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Old Sep 29, 2002, 02:22 PM
I want that 1 this 1.....
soonerflyer's Avatar
OKLAHOMA
Joined Aug 2002
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Throttling Non-Throttable Engines

I read in the latest issue of MAN that you can use a servo and piano wire to control the amount of smoke fluid into your muffler. You mount your servo on one side of a plate and drill a hole through a plate of balsa or plywood or whatever that you want to use. You bend some piano wire into a loop and slide your tubing through the loop and when the servo arm moves it will pinch the line therefore restricting flow.


I'm sitting here looking at towerhobby's cox c/l engines that are non-throttlable and wondering if the above approach could be taken to be able to control throttle on the engines. Is this crazy or would it work?
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Old Sep 29, 2002, 04:56 PM
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N. Staffs, UK
Joined Jan 1997
5,654 Posts
Unfortunately you can't control the speed of an engine by restricting the fuel feed. That would just make it run very lean and stop, possibly after doing some damage.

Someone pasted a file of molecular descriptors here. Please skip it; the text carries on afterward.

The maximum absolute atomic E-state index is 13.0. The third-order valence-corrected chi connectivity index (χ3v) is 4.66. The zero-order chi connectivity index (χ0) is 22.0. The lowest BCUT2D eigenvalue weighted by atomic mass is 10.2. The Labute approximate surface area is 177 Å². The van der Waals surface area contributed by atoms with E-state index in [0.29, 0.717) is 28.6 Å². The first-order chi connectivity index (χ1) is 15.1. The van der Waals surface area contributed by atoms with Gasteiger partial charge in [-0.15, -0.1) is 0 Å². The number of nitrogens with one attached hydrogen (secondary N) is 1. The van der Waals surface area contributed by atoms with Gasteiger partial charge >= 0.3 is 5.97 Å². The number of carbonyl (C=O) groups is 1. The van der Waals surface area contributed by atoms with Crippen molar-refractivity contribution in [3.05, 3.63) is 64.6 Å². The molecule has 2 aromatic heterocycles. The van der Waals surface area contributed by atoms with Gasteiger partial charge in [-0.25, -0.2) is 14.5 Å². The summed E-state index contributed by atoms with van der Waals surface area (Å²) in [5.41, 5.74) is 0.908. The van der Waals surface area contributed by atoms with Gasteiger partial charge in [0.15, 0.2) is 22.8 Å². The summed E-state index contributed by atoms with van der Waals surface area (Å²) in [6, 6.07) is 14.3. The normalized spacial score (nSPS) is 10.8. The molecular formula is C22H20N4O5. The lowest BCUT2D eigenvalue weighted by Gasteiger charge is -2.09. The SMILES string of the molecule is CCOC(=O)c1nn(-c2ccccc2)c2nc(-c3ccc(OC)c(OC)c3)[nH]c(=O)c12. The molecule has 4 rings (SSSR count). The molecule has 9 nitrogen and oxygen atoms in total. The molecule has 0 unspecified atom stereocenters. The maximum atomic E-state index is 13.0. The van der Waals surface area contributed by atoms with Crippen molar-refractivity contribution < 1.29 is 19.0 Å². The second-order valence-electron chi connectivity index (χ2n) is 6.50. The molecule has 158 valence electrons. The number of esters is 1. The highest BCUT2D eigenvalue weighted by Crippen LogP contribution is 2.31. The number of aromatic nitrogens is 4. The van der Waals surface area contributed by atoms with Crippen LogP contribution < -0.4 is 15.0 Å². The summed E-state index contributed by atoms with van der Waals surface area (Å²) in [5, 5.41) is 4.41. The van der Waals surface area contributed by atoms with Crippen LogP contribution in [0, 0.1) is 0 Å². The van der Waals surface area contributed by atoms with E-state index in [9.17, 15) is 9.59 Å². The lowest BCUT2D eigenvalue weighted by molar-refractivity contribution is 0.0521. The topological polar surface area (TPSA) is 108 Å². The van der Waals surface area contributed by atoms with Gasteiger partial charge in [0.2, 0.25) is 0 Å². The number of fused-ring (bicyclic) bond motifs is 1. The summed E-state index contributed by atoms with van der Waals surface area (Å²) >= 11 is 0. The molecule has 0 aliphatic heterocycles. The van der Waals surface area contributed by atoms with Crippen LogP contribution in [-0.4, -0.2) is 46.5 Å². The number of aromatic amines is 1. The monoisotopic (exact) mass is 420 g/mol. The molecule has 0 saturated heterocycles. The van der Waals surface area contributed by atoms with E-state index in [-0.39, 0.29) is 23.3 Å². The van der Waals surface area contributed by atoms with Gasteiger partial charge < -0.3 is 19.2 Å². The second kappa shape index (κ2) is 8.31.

In some engines without throttles you can do something by restricting the exhaust size, usually with a movable flap across the exhaust port. But I don't think that would work on a Cox due to the exhaust arrangement.

Steve
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Old Sep 29, 2002, 06:19 PM
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United Kingdom, Bracknell
Joined Nov 2000
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Most of the unsilenced Cox motors use sub-piston induction (at TDC the piston skirt is above the bottom edge of the exhaust port), so any kind of muffler causes exhaust gases to be sucked into the crankcase ... with dramatic loss of power.

They did actually make throttled versions of the 020 and 049 reed-valve motors that used a rotating sleeve fitted around the cylinder to restrict the exhaust ports, but these models had a deeper piston to avoid the problem mentioned above.

You could probably use a servo connected to the needle valve to richen the mixture and reduce power that way, but you'd be limited to about 60 degrees of rotation. Some bigger r/c motors have this feature on the carb (or available as an option) to fine-tune the mixture in flight via an extra servo.

You can throttle small diesels with a servo operating the comp. screw (I have seen this done with a Mills 75 and it was very effective).

But generally the best option is to get a throttle-equipped motor in the first place!
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